If I was going to spend the money to go on a wine vacation I would plan on drinking something I can't already buy on the grocery store shelf. Big oaky wines are $7 a bottle. There, I said it.

Depends on your budget. $25 tasting room visits can get kinda boring and repetitive. You can visit places where it's just you and the winemaker or you and the winery owner and the experience is much more fun. For example, Merrill Lindquist is the owner of EMH which is a small production (200 cases or so) Cabernet producer. She will host a tasting in her own home overlooking her small vineyard on Calistoga.

Robin Akhurst of Apsara Cellars will barrel taste one on one at the Envy Cellars facility in Calistoga where he makes his and their wines.

Many of the big corporte tasting rooms treat you like a tourist and just pump you full of rhetoric and wine speak. These smal producers are sometimes one man operations where every customer is important and treated thusly. They make powerful wines with great focus and turn your tastings into an experience to remember.

Not that your plans are not good. Who doesn't want to go to Napa to drink wine in a Castle imported from the UK? Kinda like going to Las Vegas to ride carnival rides. Sorry that's my snarky side coming out. There's just so much more to offer than Rombauer. Your palate will thank you too. Either way, have fun.

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Reply by EMark, Apr 17.

WW, take Outthere's advice very seriously.  He lives close to Napa Valley and is wired into the wine world there.  I was incredibly surprised to find Robin Akhurst's Apsara Syrah in a local retail store down here in So Cal.  65 cases of this wine were made.  I snapped up several bottles of it because Outthere has never steered me wrong.  I can report that it is a terrific wine.  I'm going to have another of his recommendations with dinner, tonight.  (Bedrock 2012 Evangelho, OT.)

OT, what's the name of that restaurant in Yountville?

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Reply by Mmaietta, Apr 17.

Bistro Jeanty... it's a little French restaurant that we tend to pop into pre dinner for a cheese plate and a glass or two.  Dinner specials are always fantastic!

 

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Reply by outthere, Apr 17.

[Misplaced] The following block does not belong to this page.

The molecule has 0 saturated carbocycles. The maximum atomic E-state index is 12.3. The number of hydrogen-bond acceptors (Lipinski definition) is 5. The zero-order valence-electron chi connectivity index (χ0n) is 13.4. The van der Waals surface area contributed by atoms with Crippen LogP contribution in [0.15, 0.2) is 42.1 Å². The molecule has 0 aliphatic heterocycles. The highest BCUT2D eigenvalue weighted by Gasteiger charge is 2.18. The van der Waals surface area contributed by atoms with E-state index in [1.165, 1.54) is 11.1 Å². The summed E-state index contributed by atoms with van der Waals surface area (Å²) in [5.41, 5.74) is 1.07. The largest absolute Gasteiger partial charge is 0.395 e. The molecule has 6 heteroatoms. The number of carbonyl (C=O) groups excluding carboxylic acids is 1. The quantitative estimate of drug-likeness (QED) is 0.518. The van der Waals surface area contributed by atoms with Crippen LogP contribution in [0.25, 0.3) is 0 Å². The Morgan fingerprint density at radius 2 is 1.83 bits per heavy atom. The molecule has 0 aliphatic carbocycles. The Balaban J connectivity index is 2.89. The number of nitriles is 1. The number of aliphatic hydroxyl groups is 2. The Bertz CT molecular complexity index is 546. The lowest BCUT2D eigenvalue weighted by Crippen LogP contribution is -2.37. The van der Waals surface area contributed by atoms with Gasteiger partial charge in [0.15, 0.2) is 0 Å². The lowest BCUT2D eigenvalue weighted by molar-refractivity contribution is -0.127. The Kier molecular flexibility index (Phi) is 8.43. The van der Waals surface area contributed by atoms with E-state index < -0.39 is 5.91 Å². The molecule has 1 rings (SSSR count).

Which one Mark? The one where FOX,  JD and I had dinner? That was Redd Wood. Great place. Kind of the equivalent of the Underwood Bar and Bistro of Napa Valley. The place where the winemakers hang out and eat.

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Reply by EMark, Apr 18.

Redd Wood.  That was it.  Thanks.

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Reply by JonDerry, Apr 18.

Actually that Peju Merlot is very good. Definitely better than Shafer.

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Reply by EMark, Apr 18.

W W, are you still there?  Check this out.  Myriad Cellars has a Concierge Page on their web site and I think it is a pretty neat feature.  This has their recommendations of interesting wineries, restaurants and hotels in the Napa area.  Several of the recommendations, here, have already been mentioned above by Outthere and Mmaietta (who is new to the Forum but appears to be also very wired in).  

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Reply by edwilley3, May 7.

Based on the 2 Rombauer 2012 wines I had this spring, I'd not only say "Pass!" but recommend that you go anywhere else. The California zin tasted like they blended Welch's grape jelly with water and ethanol. The chardonnay (basic...not sure if there is a reserve) quite aptly tasted like cantaloupe...for a minute. Then it dissipated into sawdust (surely Rombauer wouldn't be doing THAT, would they?) and pretty much no fruit, followed by a surprisingly hot finish for a not very hot wine. I realize that I can be a bit of a snob with my Morlets, Peter Michaels, and the like, but I am just telling you what I tasted. Some people might think the zin ok, but the chard was not even buttery and was even spritzy. I have no problem with oaked white wines and even liked some oak on a bigger sauvignon blanc, but this just happened to taste like sad barrels with light char and really nothing much else. A 2012 Fort Ross for the same money in the same time period **smoked** the Rombauer.

I will give them an A for marketing, however.